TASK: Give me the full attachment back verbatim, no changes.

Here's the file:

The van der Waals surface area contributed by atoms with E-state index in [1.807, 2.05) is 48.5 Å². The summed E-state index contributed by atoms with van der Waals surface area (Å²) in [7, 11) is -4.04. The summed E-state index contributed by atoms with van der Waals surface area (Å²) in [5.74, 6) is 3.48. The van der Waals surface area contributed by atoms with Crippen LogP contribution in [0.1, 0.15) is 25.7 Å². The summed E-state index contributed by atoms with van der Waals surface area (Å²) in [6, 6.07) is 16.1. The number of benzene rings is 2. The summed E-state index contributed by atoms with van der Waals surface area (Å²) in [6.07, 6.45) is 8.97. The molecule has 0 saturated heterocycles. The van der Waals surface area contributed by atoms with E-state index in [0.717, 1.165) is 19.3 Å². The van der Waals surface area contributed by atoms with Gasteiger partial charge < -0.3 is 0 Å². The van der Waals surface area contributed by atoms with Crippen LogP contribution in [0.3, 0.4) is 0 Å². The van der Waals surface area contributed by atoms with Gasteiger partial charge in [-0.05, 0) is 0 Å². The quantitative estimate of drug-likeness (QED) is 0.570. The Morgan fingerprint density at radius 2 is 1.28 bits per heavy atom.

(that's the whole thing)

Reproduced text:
The van der Waals surface area contributed by atoms with E-state index in [1.807, 2.05) is 48.5 Å². The summed E-state index contributed by atoms with van der Waals surface area (Å²) in [7, 11) is -4.04. The summed E-state index contributed by atoms with van der Waals surface area (Å²) in [5.74, 6) is 3.48. The van der Waals surface area contributed by atoms with Crippen LogP contribution in [0.1, 0.15) is 25.7 Å². The summed E-state index contributed by atoms with van der Waals surface area (Å²) in [6, 6.07) is 16.1. The number of benzene rings is 2. The summed E-state index contributed by atoms with van der Waals surface area (Å²) in [6.07, 6.45) is 8.97. The molecule has 0 saturated heterocycles. The van der Waals surface area contributed by atoms with E-state index in [0.717, 1.165) is 19.3 Å². The van der Waals surface area contributed by atoms with Gasteiger partial charge < -0.3 is 0 Å². The van der Waals surface area contributed by atoms with Crippen LogP contribution in [0.3, 0.4) is 0 Å². The van der Waals surface area contributed by atoms with Gasteiger partial charge in [-0.05, 0) is 0 Å². The quantitative estimate of drug-likeness (QED) is 0.570. The Morgan fingerprint density at radius 2 is 1.28 bits per heavy atom.